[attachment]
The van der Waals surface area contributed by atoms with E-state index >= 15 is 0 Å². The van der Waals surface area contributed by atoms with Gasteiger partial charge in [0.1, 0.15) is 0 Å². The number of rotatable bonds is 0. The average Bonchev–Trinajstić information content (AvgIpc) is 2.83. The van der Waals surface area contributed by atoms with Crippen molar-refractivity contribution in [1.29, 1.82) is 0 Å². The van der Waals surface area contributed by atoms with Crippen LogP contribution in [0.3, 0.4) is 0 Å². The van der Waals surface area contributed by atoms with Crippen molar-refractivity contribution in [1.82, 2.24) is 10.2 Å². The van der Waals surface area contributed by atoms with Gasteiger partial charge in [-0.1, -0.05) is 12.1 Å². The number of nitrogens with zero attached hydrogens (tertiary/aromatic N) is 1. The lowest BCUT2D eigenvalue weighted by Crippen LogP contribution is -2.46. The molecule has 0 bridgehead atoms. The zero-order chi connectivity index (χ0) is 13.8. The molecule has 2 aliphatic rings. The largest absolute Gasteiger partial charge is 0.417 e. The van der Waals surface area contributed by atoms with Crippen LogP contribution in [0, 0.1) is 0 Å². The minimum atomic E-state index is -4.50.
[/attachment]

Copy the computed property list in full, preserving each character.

The van der Waals surface area contributed by atoms with E-state index >= 15 is 0 Å². The van der Waals surface area contributed by atoms with Gasteiger partial charge in [0.1, 0.15) is 0 Å². The number of rotatable bonds is 0. The average Bonchev–Trinajstić information content (AvgIpc) is 2.83. The van der Waals surface area contributed by atoms with Crippen molar-refractivity contribution in [1.29, 1.82) is 0 Å². The van der Waals surface area contributed by atoms with Crippen LogP contribution in [0.3, 0.4) is 0 Å². The van der Waals surface area contributed by atoms with Crippen molar-refractivity contribution in [1.82, 2.24) is 10.2 Å². The van der Waals surface area contributed by atoms with Gasteiger partial charge in [-0.1, -0.05) is 12.1 Å². The number of nitrogens with zero attached hydrogens (tertiary/aromatic N) is 1. The lowest BCUT2D eigenvalue weighted by Crippen LogP contribution is -2.46. The molecule has 0 bridgehead atoms. The zero-order chi connectivity index (χ0) is 13.8. The molecule has 2 aliphatic rings. The largest absolute Gasteiger partial charge is 0.417 e. The van der Waals surface area contributed by atoms with Crippen LogP contribution in [0, 0.1) is 0 Å². The minimum atomic E-state index is -4.50.